Each year, the U.S. government spends over $100 billion investing in the research and development of new technologies, with pharmaceutical companies being among the chief beneficiaries of this research. These public-private partnerships have led to some of the most important pharmaceutical developments of our time, including the COVID-19 vaccine.
But with that partnership, however, there comes a catch. According to the Bayh–Dole Act, if a business organization takes funding from the federal government in order to develop a new product, the U.S. government has the right to “march in” and control who licenses the product. In the case of pharmaceutical companies, this means that the government can give the license to manufacture a patent-protected drug to a generic company, significantly bringing down the price of the drug.
To date, the government has never used its “march-in” rights. But on Thursday, Dec. 7, the Biden administration announced that it would introduce a new framework for evaluating when governments can execute “march-in,” rights.
“President Biden believes that health care should be a right, not a privilege,” the White House wrote in their announcement. “Today, the Biden-Harris Administration is announcing new actions to promote competition in health care and support lowering prescription drug costs for American families, including the release of a proposed framework for agencies on the exercise of march-in rights on taxpayer-funded drugs and other inventions, which specifies that price can be a factor in considering whether a drug is accessible to the public.”
Experts tell TIME that while this announcement does not mean that the government will actually implement the law, the threat of “marching-in” has been successful at getting drug companies to reduce their prices in the past.
“March-in rights have always been most effective as a threat. That’s why they’ve never been fully exercised,” says Robin Feldman, a professor of law at UCSF who specializes in intellectual property law and drug markets.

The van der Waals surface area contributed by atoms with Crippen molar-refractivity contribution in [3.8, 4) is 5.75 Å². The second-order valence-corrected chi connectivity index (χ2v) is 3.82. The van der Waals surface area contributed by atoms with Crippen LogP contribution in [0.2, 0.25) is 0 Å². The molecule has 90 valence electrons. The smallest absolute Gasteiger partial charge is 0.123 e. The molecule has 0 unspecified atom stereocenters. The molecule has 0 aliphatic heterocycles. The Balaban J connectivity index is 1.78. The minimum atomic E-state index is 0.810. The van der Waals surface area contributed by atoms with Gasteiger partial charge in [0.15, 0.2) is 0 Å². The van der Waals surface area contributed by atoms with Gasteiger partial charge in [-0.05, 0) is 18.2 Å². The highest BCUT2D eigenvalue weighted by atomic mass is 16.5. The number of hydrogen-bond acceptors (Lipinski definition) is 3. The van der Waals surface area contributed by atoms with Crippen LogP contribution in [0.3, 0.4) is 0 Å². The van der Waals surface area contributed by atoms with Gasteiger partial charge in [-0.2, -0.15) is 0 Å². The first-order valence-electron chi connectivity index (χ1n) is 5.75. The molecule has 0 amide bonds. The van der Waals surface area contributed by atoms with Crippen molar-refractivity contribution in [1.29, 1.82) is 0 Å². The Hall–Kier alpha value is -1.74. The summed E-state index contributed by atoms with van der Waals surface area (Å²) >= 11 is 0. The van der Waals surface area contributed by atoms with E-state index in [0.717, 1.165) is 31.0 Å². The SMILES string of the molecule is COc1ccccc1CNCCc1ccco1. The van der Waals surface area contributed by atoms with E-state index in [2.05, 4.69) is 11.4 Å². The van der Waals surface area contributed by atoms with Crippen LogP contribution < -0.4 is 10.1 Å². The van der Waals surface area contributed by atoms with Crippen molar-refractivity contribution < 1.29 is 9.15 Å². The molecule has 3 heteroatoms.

In 2001 during the anthrax scare, the government threatened to use its march-in rights to secure a cheaper supply of the antibiotic ciprofloxacin, which is a treatment for anthrax disease. The pharmaceutical company, Bayer, agreed to reduce the price of ciprofloxacin by 50%.
Pharmaceutical companies have long argued that their right to sell new drugs exclusively at exorbitant prices are essential to funding the billions of dollars in research and development that it takes to bring new drugs to market.
“This would be yet another loss for American patients who rely on public-private sector collaboration to advance new treatments and cures,” Megan Van Etten, spokesperson for the trade group PhRMA, referring to the new announcement in an email to NPR. “The Administration is sending us back to a time when government research sat on a shelf, not benefitting anyone.”
But experts told TIME it’s not clear whether or not the high prices enabled by the patent system are contributing to innovation. One study showed that 78% of drugs associated with new patents between 2005 and 2015 were not completely new drugs. Instead, they were altered versions of drugs that already existed, designed to help extend a drug’s patent through a process called evergreening.
Evergreening occurs when a pharmaceutical company releases a slightly altered version of a drug which has a patent that is about to expire. The drug company is then able to file a second patent on the altered drug, and gain an additional 20 years of protection from competition using the second patent. This means that the company can prevent competitors from entering the market for an additional 20 years, and continue to charge very high prices.
The American public has grown increasingly frustrated with the high cost of drug prices, which are among the highest in the world. The Inflation Reduction Act, passed in August 2022, requires that drug companies that raise their prices at a rate that is higher than inflation be required to pay Medicare a rebate.
In response, pharmaceutical companies filed multiple lawsuits alleging that the Inflation Reduction Act breached their constitutional rights. Feldman says it’s likely that the threat of “march-in” rights is also being used as leverage to get the pharmaceutical industry to back away from the fight against the Inflation Reduction Act. “It sends a message to the pharmaceutical companies: play nice or we will do something you really don’t like,” says Feldman.